Vaughan Williams Symphonies 7 & 9 – BBCSO/Martyn Brabbins – Hyperion

0 of 5 stars

Vaughan Williams
Sinfonia antartica (Symphony No.7) *
Symphony No.9 in E-minor

Elizabeth Watts (soprano) *
Women of the BBC Symphony Chorus*

BBC Symphony Orchestra
Martyn Brabbins

Recorded at Watford Colosseum on 13 & 14 March 2022

Reviewed by: David Gutman

Reviewed: April 2023
CD No: CDA68405
Duration: 79 minutes



As with previous issues in Martyn Brabbins’s Vaughan Williams cycle, not as it turns out a permanent casualty of the pandemic, these are deeply considered performances likelier to satisfy initiates than wow the uncommitted. The pairing of the two symphonies least likely to find their way onto concert programmes until recently is fascinating in itself, confirming an enduring shift in compositional impulse from the contrapuntal to the cinematic. It also brings Brabbins into direct competition with Andrew Manze, perhaps the most radical of recent VW interpreters on disc. While both series were produced by Andrew Keener, the sound engineer usually Simon Eadon, the results are readily distinguishable.

Ever the iconoclast, Manze surprised with a Seventh in which the superscriptions, finely read by Timothy West, cannot be programmed out and whose orchestral content is balanced more brightly and sharply than usual. Two respects in which Brabbins (alone) has less in common with André Previn (plus Ralph Richardson). With both newcomers VW’s Soviet-style piano writing and idiosyncratic flecks of glitter, tuned and untuned, register as they never could in the 1960s. Hyperion’s recordings must be among the last to be made in the Watford Colosseum, a venue currently undergoing transformation. It had a richer, deeper bloom in 2022 than Liverpool’s Philharmonic Hall for Manze in 2018. Both realisations give the soprano a more corporeal presence than might have been expected. Brabbins has audio samples of ‘real’ wind where Manze boasted some kind of electronic kind of wind machine. Opt for Brabbins if you think it a good idea to convey the intransigence of the landscape by trudging implacably through it. The great organ intervention emerges ‘naturally’ rather than ‘rhetorically’ here and thrill-seekers may find that disappointing, notwithstanding the glorious deep-focus of the sonics. Manze’s organ was avowedly ‘fake’ or at least superimposed from another venue, the player separately credited. If you prefer a softer grain and the ‘authenticity’ of raw nerves anesthetized by the intense cold, Brabbins is your man. Most evocative when rumbling in subterranean depths, his percussion is never spotlit to sound larger than life.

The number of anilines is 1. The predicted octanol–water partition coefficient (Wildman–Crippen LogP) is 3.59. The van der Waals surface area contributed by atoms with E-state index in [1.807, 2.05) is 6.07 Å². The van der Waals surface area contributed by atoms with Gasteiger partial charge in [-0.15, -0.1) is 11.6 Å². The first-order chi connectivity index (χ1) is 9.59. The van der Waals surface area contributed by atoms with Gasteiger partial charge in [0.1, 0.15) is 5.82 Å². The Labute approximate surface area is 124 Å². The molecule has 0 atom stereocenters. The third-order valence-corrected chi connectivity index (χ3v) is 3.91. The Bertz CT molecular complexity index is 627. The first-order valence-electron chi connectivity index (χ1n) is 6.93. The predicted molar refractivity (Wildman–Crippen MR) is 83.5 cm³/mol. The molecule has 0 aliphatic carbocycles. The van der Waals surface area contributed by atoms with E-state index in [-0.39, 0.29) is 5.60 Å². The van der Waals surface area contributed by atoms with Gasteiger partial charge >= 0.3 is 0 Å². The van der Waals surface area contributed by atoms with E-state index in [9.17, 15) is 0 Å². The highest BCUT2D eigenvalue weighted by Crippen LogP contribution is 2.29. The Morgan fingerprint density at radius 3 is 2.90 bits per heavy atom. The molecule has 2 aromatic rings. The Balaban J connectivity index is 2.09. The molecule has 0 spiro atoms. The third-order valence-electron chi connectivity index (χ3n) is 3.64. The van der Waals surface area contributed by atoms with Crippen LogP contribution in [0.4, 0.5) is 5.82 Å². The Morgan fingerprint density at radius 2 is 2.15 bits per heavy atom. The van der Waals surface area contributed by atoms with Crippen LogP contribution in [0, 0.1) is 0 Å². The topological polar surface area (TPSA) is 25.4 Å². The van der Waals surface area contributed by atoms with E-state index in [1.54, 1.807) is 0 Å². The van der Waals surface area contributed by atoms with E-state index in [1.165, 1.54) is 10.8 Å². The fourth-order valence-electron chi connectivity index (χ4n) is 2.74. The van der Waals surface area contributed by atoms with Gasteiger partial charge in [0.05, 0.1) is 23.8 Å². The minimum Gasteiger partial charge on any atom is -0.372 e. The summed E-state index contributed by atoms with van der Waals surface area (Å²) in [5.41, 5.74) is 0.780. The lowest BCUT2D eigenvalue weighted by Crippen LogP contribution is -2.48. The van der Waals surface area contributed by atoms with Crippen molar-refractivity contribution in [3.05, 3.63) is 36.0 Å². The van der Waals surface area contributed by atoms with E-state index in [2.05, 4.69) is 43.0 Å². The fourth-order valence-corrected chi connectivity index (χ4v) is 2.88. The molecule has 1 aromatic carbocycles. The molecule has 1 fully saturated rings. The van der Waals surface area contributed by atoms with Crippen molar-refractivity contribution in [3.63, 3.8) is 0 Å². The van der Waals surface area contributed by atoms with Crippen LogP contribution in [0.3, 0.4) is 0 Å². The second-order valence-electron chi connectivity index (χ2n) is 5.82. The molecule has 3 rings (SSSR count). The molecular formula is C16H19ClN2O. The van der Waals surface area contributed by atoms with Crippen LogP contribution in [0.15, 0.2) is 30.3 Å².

In the Ninth, where Manze chose some experimentally deliberate tempos, partly abandoned in his live performance with the LPO last October, Brabbins is more mainstream. Everything flows. Just don’t expect a flow of lava as in the pioneering accounts of Stokowski and Boult. This is patient, humane, (slightly watery?) VW, more lyrical than astringent. Potentially stodgy too when cross-rhythms are sometimes left to fend for themselves, subjective lifting eschewed. The concluding washes of harp and saxophone certainly make their sensational sonic mark but is the resolution (not the right word for so mysterious and multifaceted a farewell) sufficiently hard won? It must be your call.

No room this time for the obscure fillers gracing previous instalments, although Hyperion again provides a copious textual supplement from Robert Matthew-Walker. If the booklet is not always easy to read that’s because so much is packed into it. The choice of artwork is as appropriate as ever, daringly blenched, eschewing frivolity and hype. Which just about sums up the appeal of this series and, perhaps, that of the Hyperion label itself.

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